Boy Overboard: A Bitterly Cold and Transformative Late Fall Day on Long Island Sound.
by Owen James Burke
Art by Gianfranco Colangelo.
The water felt coarse against my adolescent face–more like I’d fallen through a glass window than the surface of the sea. It was mid-November on Long Island Sound. The air was probably 50 degrees, the water 45.
“Owen go swimming…I go swimming!” my toddler brother reveled, exclaiming to no one in particular.
The young author imparts his sage 10-year-old wisdom upon his younger brother earlier that summer. The little tyke in the lifejacket is a small boat captain himself now. Photo courtesy: Owen James Burke.
We had been anchored on the edge of the harbor fishing for fluke, or summer flounder (Paralichthys dentatus) from our old Cat Boat, named “Cat Nap” for the small doses of sleep my father managed to steal while raising Cain and Abel.
Art: Pearson Scott Foresman Archives/Wikimedia.
Catching fluke usually requires that one drift rather than anchor in order to cover more ground, but my father often saw my fishing as an opportunity for these cat naps. We were hooked in the mud so he could rest when I took my near-fateful step. Dad’s a light sleeper, generally, so I was sure the sound of a large splash would have broken the relative silence enough to rouse him from his dreams. Not so.
I was walking alongside the slick, varnished port side rail to re-bait my hooks after yet another sea robin (aka gurnard, a delicious, spiny bottom-dweller treated by most U.S. fishermen as a trash fish, but a delicacy elsewhere) had left me fishing on credit when something, or someone—I like to think my devious younger brother—drew my attention from my feet. Before I knew it I was underwater.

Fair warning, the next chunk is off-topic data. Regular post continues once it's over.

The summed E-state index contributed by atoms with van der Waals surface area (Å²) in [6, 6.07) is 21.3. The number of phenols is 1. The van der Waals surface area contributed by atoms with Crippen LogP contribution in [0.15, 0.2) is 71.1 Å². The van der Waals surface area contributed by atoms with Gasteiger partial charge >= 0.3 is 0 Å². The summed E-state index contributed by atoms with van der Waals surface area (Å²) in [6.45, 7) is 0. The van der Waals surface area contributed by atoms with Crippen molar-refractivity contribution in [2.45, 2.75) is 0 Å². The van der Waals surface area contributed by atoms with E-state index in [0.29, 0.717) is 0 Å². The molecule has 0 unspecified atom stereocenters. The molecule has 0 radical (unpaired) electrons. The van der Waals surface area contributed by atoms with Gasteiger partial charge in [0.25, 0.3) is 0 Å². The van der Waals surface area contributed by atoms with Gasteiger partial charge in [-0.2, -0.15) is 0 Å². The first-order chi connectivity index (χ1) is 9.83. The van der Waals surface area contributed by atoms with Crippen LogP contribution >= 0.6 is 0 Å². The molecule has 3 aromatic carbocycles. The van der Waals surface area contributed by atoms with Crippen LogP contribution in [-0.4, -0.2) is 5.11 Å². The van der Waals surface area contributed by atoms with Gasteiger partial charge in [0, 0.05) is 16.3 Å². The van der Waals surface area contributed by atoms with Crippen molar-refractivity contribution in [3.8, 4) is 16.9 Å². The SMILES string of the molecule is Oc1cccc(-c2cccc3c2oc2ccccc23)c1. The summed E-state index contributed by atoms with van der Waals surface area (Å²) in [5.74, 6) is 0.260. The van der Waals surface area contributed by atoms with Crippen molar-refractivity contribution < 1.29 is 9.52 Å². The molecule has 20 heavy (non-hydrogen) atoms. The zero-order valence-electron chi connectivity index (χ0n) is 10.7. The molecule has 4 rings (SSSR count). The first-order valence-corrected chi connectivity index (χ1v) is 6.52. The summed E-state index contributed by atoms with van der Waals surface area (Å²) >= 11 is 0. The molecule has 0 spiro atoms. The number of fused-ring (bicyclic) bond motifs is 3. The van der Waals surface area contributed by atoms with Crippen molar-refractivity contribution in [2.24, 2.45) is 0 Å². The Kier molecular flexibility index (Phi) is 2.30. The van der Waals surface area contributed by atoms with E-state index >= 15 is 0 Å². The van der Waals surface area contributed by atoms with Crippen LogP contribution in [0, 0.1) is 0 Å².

It was all my brain could do to locate the surface and convince my extremities to work and keep me afloat. This was, by far, the coldest water of my life. My violent, desperate flailing transitioned into spastic constrictions as the blood in my arms and legs crept in toward my core, rendering the very instruments I needed to get back aboard useless.
I gasped to call to my father, but all I could voice was an unintelligible “Duh-ah-” before my throat would cut out and my lungs would beg for another spoonful sized breath of air.
My brother continued to babble at me, probably taking my slip for a stunt to get a rise out of him, as is an older sibling’s duty.
Photo courtesy: Owen James Burke.
I was about 10 or 11 years old, with just barely enough sense when warm and dry, but I couldn’t gain control of my fingertips, let alone my mind. Part of my recollection is of rapid, unchained thoughts. Another part of me recalls a most crippling sensation of bitter, unimaginable cold that would leave me fleeing for the tropics the rest of my life.
My brother, unconcerned, continued on playing with an action figure, looking over the side and smiling every once in a while as he remembered I was still in the water. From his perspective, nothing was wrong or out of place, aside from the fact that I was still wearing my clothes. He’d seen me jump off that boat a hundred times, what was one more?
Mere moments into my quandary–I can’t rightly say how long, but no more than several seconds–I felt my bones chilling right to the marrow. It was a dull ache, almost akin to a swelling bruise. Welcome relief came as I began to experience the familiar feeling of being pumped full of novocaine during one of my many trips to the dentist in my younger years, but this time the feeling (or lack thereof) was not confined to my visage but all over, head to toe. I’d gone from being consumed by the stinging pin-and-needle-like pain often associated with cold water on bare flesh to being utterly numb.
In retrospect, I’d have laughed at the absurdity of the situation, but my mind was beginning to slow and my attention became entirely consumed by the thought of how I might climb back up by a swim step on the rudder. And even if I could get my foot onto the step, there was no grip left in my dying fingers, and there was no way I was going to pull myself up over the transom.